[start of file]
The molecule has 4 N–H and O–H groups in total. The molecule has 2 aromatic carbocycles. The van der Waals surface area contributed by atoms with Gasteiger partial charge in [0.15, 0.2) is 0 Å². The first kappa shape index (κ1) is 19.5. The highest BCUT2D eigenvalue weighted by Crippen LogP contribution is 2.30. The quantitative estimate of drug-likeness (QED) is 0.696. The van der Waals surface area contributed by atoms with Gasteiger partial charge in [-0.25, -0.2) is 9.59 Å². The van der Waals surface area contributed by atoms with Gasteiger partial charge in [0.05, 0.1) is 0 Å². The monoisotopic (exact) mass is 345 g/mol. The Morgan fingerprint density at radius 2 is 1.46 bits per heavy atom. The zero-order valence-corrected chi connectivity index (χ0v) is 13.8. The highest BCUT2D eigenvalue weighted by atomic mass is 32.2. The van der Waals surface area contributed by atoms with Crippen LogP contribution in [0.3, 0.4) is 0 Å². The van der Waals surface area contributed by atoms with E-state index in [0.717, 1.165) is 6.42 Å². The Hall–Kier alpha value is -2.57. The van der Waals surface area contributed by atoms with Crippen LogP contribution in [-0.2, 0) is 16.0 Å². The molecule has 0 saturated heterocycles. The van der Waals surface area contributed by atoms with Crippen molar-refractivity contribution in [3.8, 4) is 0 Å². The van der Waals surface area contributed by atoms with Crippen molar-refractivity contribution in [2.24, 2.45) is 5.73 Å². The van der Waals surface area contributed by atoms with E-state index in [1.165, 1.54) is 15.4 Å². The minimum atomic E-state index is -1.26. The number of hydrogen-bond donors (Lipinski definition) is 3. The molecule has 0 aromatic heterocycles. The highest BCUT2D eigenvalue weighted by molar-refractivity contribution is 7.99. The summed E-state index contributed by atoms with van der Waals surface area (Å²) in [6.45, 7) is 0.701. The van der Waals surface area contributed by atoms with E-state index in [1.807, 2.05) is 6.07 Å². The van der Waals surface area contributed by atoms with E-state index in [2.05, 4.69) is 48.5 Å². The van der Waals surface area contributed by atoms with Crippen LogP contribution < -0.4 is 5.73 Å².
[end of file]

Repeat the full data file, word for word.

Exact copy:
The molecule has 4 N–H and O–H groups in total. The molecule has 2 aromatic carbocycles. The van der Waals surface area contributed by atoms with Gasteiger partial charge in [0.15, 0.2) is 0 Å². The first kappa shape index (κ1) is 19.5. The highest BCUT2D eigenvalue weighted by Crippen LogP contribution is 2.30. The quantitative estimate of drug-likeness (QED) is 0.696. The van der Waals surface area contributed by atoms with Gasteiger partial charge in [-0.25, -0.2) is 9.59 Å². The van der Waals surface area contributed by atoms with Gasteiger partial charge in [0.05, 0.1) is 0 Å². The monoisotopic (exact) mass is 345 g/mol. The Morgan fingerprint density at radius 2 is 1.46 bits per heavy atom. The zero-order valence-corrected chi connectivity index (χ0v) is 13.8. The highest BCUT2D eigenvalue weighted by atomic mass is 32.2. The van der Waals surface area contributed by atoms with Crippen LogP contribution in [0.3, 0.4) is 0 Å². The van der Waals surface area contributed by atoms with E-state index in [0.717, 1.165) is 6.42 Å². The Hall–Kier alpha value is -2.57. The van der Waals surface area contributed by atoms with Crippen LogP contribution in [-0.2, 0) is 16.0 Å². The molecule has 0 saturated heterocycles. The van der Waals surface area contributed by atoms with Crippen molar-refractivity contribution in [3.8, 4) is 0 Å². The van der Waals surface area contributed by atoms with Crippen molar-refractivity contribution in [2.24, 2.45) is 5.73 Å². The van der Waals surface area contributed by atoms with E-state index in [1.165, 1.54) is 15.4 Å². The minimum atomic E-state index is -1.26. The number of hydrogen-bond donors (Lipinski definition) is 3. The molecule has 0 aromatic heterocycles. The highest BCUT2D eigenvalue weighted by molar-refractivity contribution is 7.99. The summed E-state index contributed by atoms with van der Waals surface area (Å²) in [6.45, 7) is 0.701. The van der Waals surface area contributed by atoms with E-state index in [1.807, 2.05) is 6.07 Å². The van der Waals surface area contributed by atoms with E-state index in [2.05, 4.69) is 48.5 Å². The van der Waals surface area contributed by atoms with Crippen LogP contribution < -0.4 is 5.73 Å².